Within 15 seconds of the shadow touching down the eclipse becomes total for the rest of the central track, with the Moon's umbral shadow in contact with the Earth's surface all the way. Greatest eclipse is in the Atlantic 330 kilometres southwest of Liberia, Africa at 12.47 UT, with one minute and 39 seconds of totality. The shadow's track reaches landfall in Gabon, central Africa at 13.51 UT (2.51pm local time), where totality lasts about a minute. Totality decreases as the shadow sweeps eastwards through Congo, the Democratic Republic of Congo (35 seconds to 18 seconds), Uganda and Kenya, southern Ethiopia and finally Somalia.

The spectacular 'Diamond Ring' at third contact of a total solar eclipse. This sight can be enjoyed across central Africa under the total eclipse centre line on 3 November. Michael Maunder took this image at last year's total eclipse in Australia.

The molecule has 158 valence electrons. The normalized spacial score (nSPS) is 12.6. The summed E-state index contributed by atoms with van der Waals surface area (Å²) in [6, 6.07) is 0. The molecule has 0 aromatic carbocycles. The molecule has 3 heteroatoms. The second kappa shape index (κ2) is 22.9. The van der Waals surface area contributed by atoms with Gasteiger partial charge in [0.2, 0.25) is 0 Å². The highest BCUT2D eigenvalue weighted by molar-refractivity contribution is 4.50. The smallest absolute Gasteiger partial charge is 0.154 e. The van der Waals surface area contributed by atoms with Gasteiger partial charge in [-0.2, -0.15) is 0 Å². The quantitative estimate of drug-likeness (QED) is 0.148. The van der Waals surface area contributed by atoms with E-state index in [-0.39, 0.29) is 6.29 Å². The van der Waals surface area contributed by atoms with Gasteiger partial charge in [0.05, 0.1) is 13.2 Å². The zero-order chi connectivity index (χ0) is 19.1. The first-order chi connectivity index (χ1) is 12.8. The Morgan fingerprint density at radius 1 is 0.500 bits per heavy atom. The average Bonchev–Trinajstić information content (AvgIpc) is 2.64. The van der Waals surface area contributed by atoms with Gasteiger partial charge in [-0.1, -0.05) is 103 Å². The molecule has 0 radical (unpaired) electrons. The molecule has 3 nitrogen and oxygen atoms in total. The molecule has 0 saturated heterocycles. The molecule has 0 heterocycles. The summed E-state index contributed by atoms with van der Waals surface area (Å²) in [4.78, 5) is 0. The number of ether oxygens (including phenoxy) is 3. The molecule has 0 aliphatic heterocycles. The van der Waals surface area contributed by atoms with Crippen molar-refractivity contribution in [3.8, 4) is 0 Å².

North and south of the central line there is a diminishing partial eclipse. North of the line in Marrakech, Morocco, the eclipse magnitude is 27 percent, with greatest eclipse occurring at 12.29 UT (12.29pm local time). Way south in Johannesburg, the eclipse magnitude is only 13 percent at 14.16 UT (4.16pm local time).

See a marvellous interactive map of the extent and circumstances of the eclipse around the world.

Go to NASA's eclipse website for all you need to know on eclipses.